And to formalize the idea we introduce the following type and call it a generating function. A generating function takes a list of earlier inputs and generates a single output.
type Gen<'T,'U> = Gen of (List<'T> -> 'U)
And a simple function gen converts a generating function into a contractive function. Although the implementation isn’t quite so simple in f#, this was the best I could come up with.
let gen' g = fix (fun f' acc xs -> Cons (g acc, lazy (force f' ((head (tail xs))::acc) (tail xs) )))let gen (Gen g) = (fun xs -> Cons (g , lazy ( (force (gen' g) [head (force xs)] (force xs) ))))// type signature of gen
val gen : Gen<'T,'U> -> Lazy<Stream<'T> -> Stream<'U>
The output type signature of our gen function fits perfectly with the input of our lazy fix function,
// type signature of fix
val fix : (Lazy<'T> -> 'T) -> Lazy<'T>
so we can combine them into a new function gfix.
let gfix g = fix (gen g)// type signature of gfix
val fix : Gen<'T,'T> -> Lazy<<Stream<'T>>
Because fix feeds our outputs back in as inputs, our Gen type gets contstrained to be T -> T instead of T -> U.
Now with the yucky machinery of our gen function out of the way, we get to the business of writing actual generator functions.
Working in Simpler Function Spaces
If you skipped over the previous section then great, because that’s not what’s important. What’s important is that gfix let’s us work in a much simpler function space!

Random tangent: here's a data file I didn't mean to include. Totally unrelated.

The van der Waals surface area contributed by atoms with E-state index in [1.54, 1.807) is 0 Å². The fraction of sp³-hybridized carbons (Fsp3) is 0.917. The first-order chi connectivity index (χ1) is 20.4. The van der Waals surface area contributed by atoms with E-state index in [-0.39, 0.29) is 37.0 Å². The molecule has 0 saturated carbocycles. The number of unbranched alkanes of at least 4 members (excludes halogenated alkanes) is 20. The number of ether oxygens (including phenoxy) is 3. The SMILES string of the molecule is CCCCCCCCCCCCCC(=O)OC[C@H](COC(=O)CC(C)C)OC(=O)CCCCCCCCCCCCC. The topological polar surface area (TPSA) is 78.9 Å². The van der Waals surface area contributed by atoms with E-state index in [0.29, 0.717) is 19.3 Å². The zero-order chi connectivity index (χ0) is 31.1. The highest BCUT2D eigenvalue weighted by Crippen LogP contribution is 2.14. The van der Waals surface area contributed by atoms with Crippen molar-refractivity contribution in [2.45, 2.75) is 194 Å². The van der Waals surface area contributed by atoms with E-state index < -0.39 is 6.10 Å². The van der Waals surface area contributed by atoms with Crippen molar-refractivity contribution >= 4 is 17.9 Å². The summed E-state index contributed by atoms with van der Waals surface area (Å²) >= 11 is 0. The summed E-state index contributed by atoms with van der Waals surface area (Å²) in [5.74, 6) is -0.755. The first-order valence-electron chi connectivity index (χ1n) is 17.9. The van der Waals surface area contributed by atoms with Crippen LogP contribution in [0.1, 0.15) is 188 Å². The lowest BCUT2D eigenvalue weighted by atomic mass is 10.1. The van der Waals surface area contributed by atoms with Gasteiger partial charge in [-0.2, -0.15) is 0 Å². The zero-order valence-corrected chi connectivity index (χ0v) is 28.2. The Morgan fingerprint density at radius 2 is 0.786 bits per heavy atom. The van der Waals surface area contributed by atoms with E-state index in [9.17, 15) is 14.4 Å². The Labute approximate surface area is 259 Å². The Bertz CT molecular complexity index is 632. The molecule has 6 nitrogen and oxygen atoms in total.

In the same way fix freed us from worrying about the yucky details of recursion and let us focus on writing a simple function body, gfix frees us from worrying about both the recursion and feeding in a history of inputs.
So if we know our function only looks at a history of inputs in order to generate the next output, then we can write this function in the much simpler and narrower space of generating functions.
let gones = Gen (function
|  -> 1
| x::xs -> x)
If we don’t have any previous inputs then generate the number one, and if we do then simply hand back our previous input, the number 1.
let gnats = Gen (function
|  -> 0
| x::xs -> x + 1)
If we don’t have any previous inputs then generate the number zero, and if we do then simply add one to our previous input.
let gfibs = Gen (function
|  -> 0
| [x] -> 1
| x::y::xs -> x + y)
If we don’t have any previous inputs then generate the number zero, with a single previous input generate the number 1, after that add together the two most recent inputs. Simple!
The gen function and its associated rep function from the talk represent an isomorphism, a way to convert difficult problems in one space into a much simpler problem in another.
Back to that “Fun” Rant
Following along with Dr. Hutton’s talk was good fun and trying to implement his ideas in F# was also good fun. To pick up on where I left off with my rant, I often wonder whether anybody sits down with Swift of Typescript or Python and has fun with those languages?
What do you do for fun or for play with statement oriented languages? Do you break out of loops? Throw exceptions? Mutate state? Guard for nulls with asserts?
I often wonder whether introducing kids to programming through statement oriented languages is why kids don’t think programming is for play, or exploration, or meandering along a remote stream on a Sunday afternoon.
Anyways here’s the full listing for the code, along with the cribbed parts from the infinite streams snippet. Feel free to play around with it, and yes, have some fun :)